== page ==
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?Yandusaurus? multidens in SVP2003 abstracts
There are lots of dinosaur papers in the SVP2003 abstracts, downloadables in:
One of the most interesting for ornithopod´s friends is that of Knoll & Barret
suggesting that ?Yandusaurus? multidens don´t pertain to the genus Yandusaurus,
a topic previosly discussed in this list.
The ref is:
Knoll, F. & Barret, P. M. 2003. Systematic revision ff "Yandusaurus" Multidens,
a Middle Jurassic Ornithopod from China. Journal of Vertebrate Palaeontology,
23(supplement to number 3), 68A
And the published abstract is:
SYSTEMATIC REVISION OF "YANDUSAURUS" MULTIDENS, A MIDDLE JURASSIC ORNITHOPOD
KNOLL, Fabien, Muséum des Sciences Naturelles, Orléans, France; BARRETT, Paul
M.,The Natural History Museum, London, United Kingdom
"Yandusaurus multidens" is an ornithischian from the Lower Shaximiao Formation
(?Bajocian) of Dashanpu (Sichuan Province, China). The name-bearing type
(Zigong Dinosaur Museum T6001) is a relatively complete skeleton lacking only
the rostral extremity of the skull, most of the mandibles, and the caudal
extremity of the tail. The paratype is constituted by a disarticulated and less
satisfactorily preserved skeleton.
"Yandusaurus multidens" is recurrently considered to be a junior synonym of Y.
hongheensis, type-species of the genus, the material of which comes from the
Upper Shaximiao Formation (? Oxfordian) of Hongheba (Sichuan Province).
However, significant differences exist between the two species. For example,
the coracoid of "Y." multidens lacks the ridge on the lateral surface and the
ventral embayment that are present in Y. hongheensis. In addition, the scapula
is shorter than the humerus in the former whereas they are equal in length in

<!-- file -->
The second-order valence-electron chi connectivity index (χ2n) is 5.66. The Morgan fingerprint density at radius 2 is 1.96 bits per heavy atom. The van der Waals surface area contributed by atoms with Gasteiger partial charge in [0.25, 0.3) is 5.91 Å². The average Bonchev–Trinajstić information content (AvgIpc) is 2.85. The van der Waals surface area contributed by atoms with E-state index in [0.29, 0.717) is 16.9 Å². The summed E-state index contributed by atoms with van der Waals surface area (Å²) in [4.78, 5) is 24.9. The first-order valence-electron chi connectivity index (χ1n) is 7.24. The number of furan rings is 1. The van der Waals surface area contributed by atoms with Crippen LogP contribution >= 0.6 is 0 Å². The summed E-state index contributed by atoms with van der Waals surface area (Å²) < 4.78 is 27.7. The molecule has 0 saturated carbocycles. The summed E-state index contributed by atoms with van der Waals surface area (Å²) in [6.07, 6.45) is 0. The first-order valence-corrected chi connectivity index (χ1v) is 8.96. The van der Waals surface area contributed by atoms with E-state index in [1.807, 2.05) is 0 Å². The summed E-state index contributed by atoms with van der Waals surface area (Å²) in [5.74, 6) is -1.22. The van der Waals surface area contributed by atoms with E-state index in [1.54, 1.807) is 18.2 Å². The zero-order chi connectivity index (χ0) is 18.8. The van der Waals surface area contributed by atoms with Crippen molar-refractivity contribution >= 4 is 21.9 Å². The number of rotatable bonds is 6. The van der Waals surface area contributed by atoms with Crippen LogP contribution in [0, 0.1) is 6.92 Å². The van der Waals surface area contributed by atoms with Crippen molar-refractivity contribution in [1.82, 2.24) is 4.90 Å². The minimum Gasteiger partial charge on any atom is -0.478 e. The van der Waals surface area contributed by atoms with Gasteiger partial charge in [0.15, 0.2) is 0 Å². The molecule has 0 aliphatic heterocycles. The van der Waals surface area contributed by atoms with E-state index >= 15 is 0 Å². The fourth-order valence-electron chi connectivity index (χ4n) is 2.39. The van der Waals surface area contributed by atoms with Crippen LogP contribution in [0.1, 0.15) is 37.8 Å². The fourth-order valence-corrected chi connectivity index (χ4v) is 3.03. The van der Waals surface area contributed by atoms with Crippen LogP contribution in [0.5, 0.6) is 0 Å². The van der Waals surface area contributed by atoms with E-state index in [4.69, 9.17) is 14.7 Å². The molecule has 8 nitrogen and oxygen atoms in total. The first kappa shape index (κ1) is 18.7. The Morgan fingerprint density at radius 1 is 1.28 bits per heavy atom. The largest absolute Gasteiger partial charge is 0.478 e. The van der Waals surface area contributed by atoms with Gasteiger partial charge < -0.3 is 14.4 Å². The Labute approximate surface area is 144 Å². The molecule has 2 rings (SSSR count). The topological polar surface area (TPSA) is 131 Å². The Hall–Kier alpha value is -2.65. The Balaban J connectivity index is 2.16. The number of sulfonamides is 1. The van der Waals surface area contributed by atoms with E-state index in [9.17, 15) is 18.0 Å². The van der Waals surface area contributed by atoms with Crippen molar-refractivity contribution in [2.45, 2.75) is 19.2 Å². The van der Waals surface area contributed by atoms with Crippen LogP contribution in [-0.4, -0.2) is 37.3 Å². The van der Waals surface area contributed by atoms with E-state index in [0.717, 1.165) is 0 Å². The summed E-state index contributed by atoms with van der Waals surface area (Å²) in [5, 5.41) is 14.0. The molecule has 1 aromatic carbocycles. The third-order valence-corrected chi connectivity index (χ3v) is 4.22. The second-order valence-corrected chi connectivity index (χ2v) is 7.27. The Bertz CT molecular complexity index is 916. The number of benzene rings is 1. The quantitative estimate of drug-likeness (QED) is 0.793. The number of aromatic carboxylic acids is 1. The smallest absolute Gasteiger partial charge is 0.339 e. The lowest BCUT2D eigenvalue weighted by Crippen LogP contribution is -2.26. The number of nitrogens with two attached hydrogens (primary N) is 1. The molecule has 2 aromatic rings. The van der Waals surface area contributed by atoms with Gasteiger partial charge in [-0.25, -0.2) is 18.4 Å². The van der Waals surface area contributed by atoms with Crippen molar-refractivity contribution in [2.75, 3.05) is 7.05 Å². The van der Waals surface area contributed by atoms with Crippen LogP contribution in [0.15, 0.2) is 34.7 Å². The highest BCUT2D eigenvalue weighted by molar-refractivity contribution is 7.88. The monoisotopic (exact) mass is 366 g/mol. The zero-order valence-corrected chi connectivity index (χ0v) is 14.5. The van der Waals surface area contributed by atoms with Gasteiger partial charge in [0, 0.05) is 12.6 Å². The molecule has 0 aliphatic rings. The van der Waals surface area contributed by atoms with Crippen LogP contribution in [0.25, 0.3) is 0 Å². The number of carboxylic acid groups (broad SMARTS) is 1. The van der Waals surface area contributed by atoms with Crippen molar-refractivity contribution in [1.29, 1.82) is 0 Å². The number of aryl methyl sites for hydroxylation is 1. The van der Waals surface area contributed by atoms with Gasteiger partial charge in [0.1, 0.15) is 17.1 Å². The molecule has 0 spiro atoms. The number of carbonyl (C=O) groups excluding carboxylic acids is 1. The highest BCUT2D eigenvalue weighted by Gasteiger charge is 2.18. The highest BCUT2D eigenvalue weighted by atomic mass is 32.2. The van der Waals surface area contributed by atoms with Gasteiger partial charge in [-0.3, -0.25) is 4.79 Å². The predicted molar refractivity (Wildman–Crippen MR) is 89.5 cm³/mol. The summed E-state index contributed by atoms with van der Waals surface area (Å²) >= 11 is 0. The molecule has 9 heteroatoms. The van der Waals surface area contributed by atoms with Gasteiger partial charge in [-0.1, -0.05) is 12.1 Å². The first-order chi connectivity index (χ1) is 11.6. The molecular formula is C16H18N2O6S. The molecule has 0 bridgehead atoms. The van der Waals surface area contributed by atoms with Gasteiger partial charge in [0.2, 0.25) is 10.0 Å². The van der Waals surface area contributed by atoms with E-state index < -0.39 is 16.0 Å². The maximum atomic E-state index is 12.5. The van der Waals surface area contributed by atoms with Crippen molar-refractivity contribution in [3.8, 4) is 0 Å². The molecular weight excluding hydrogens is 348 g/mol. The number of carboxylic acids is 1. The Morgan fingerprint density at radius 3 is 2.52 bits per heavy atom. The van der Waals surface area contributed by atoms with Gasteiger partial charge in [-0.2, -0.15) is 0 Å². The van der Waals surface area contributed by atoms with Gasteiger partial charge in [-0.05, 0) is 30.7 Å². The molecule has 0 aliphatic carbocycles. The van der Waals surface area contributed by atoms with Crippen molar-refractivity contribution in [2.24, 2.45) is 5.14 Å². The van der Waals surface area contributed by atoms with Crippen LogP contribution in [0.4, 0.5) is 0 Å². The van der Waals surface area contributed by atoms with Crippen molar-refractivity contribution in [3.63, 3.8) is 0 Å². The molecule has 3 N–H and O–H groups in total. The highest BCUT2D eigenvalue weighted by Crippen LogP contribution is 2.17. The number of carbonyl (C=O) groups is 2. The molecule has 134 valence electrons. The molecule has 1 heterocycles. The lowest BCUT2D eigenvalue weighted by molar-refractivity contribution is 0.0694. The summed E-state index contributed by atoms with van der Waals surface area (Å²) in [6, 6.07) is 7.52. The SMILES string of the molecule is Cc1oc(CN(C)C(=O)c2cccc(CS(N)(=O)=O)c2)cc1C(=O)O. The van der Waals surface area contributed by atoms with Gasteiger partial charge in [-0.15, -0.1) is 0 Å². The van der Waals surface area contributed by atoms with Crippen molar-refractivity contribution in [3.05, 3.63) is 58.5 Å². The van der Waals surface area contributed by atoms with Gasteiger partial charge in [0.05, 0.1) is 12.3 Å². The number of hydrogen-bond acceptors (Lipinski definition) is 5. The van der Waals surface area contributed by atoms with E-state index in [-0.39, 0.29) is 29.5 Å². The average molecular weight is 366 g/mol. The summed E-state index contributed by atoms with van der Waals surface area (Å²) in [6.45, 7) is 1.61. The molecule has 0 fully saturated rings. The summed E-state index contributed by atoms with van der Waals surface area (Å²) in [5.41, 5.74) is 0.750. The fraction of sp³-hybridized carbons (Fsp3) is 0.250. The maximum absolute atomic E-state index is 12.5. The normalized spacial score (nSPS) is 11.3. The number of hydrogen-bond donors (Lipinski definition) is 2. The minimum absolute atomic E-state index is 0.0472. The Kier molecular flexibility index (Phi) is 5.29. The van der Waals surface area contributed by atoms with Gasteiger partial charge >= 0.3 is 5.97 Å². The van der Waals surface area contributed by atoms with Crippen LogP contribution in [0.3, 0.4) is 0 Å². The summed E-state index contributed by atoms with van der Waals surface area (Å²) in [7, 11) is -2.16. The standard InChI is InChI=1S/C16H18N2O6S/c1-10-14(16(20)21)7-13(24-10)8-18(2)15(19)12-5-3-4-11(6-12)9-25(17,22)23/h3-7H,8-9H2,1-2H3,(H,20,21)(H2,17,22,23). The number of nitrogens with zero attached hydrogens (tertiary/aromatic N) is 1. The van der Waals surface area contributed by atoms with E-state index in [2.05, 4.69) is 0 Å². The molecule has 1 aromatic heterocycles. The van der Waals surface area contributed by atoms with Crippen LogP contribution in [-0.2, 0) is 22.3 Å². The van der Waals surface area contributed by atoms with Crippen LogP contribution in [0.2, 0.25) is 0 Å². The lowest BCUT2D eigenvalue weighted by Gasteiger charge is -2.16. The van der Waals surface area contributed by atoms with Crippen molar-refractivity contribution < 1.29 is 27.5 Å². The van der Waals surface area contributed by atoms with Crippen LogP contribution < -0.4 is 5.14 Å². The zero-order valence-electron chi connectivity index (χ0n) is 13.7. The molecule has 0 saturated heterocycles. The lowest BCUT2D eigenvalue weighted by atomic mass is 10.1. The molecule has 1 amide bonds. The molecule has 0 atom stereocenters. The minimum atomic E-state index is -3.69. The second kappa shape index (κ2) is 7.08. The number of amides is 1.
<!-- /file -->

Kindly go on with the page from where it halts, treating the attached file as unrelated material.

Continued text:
the latter. Maxillary tooth morphology, enamel thickness, and the degree of
tooth wear also differ. The presence of more teeth in the maxilla of "Y."
multidens contradicts the hypothesis that this species represents juvenile
individuals of the larger Y. hongheensis. Consequently, these distinctions
appear to be sufficient to warrant a generic distinction between these two
species. Moreover, the validity of Y. hongheensis is currently questionable,
further destabilising the genus.
"Y." multidens was originally referred to the Hypsilophodontidae on the basis
of similarities apparently shared with Dryosaurus (a taxon then thought to be a
close relative of Hypsilophodon). Subsequently, various authors have either
supported this referral or regarded "Y." multidens as a fabrosaurid or basal
ornithischian. Although "Y." multidens is definitely more primitive than the
dryosaurid Dryosaurus, its phylogenetic position amongst ornithopods remains
challenging. Cladistic analyses suggest that Agilisaurus louderbacki and
Othnielia rex may be the sister taxa of "Y." multidens.